Well, perhaps Doyle knew what he was about: It reminds me of the opening of Butch Cassidy and the Sundance Kid, when the heroes are unable to shake a posse. They are failing despite all their tricks, but this somehow impresses us: we just know that usually they get clean away. Just as usually Sherlock Holmes outsmarts all he meets. But this time …
This time he meets a woman: Yes, and what’s a woman doing in the canon? I mean, there are lots of stories in which Holmes comes to the aid of women, but here is one who impresses him. Some Sherlockians imagine she does more than that, and see a repressed romance here, but is that what’s going on? Is there in fact any place for romance in the canon? Well, among the clients, of course, but can our heroes give way to it? Oh, come on, I hear you say, Watson is always falling for the latest pretty face; he even marries one in the story just before this one, and is still married and perfectly happy, he says, as this one begins – and yet he can’t help venturing back to Baker Street and even ends up sleeping over there.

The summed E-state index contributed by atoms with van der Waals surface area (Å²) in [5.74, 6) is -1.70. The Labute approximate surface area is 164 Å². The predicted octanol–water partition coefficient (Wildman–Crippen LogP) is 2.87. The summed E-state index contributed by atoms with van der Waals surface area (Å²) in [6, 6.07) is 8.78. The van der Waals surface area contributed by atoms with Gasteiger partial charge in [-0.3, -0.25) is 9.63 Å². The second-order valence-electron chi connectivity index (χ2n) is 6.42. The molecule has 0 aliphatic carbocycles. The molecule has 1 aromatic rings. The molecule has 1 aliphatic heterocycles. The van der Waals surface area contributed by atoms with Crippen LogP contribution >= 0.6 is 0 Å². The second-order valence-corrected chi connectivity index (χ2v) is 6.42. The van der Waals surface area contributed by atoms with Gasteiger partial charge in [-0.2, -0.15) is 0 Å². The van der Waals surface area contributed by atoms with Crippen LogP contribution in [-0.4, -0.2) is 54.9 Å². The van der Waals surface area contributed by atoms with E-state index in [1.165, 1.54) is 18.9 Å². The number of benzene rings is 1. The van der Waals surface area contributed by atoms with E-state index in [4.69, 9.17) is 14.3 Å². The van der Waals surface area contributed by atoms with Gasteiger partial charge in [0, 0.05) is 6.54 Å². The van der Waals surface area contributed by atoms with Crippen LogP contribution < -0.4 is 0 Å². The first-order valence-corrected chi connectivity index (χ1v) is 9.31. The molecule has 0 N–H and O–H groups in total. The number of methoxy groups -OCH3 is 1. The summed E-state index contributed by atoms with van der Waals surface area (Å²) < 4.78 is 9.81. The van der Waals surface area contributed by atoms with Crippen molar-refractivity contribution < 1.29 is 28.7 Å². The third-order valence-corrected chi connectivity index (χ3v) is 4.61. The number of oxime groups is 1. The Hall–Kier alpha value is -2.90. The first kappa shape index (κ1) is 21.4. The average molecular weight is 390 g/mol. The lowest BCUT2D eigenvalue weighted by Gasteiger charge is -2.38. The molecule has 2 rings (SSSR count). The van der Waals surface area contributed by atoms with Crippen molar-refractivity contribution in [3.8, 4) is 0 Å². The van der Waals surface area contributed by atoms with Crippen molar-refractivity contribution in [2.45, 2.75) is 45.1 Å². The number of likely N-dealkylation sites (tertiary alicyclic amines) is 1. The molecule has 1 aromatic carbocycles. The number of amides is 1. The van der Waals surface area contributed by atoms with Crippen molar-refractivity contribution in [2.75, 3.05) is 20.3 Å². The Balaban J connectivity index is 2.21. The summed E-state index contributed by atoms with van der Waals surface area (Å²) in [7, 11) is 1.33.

Watson and Holmes: There’s the real couple in the canon. I don’t mean romantically (though some Sherlockians speculate about that too). I mean more like Boswell and Johnson. Holmes even calls Watson his Boswell here, and says he’d be lost without him. Why? Does every man need a biographer, a sidekick, a butt? Perhaps, perhaps, a Sancho Panza for every Don Quixote, a Robin for our Batman. But then how does Irene Adler fit in?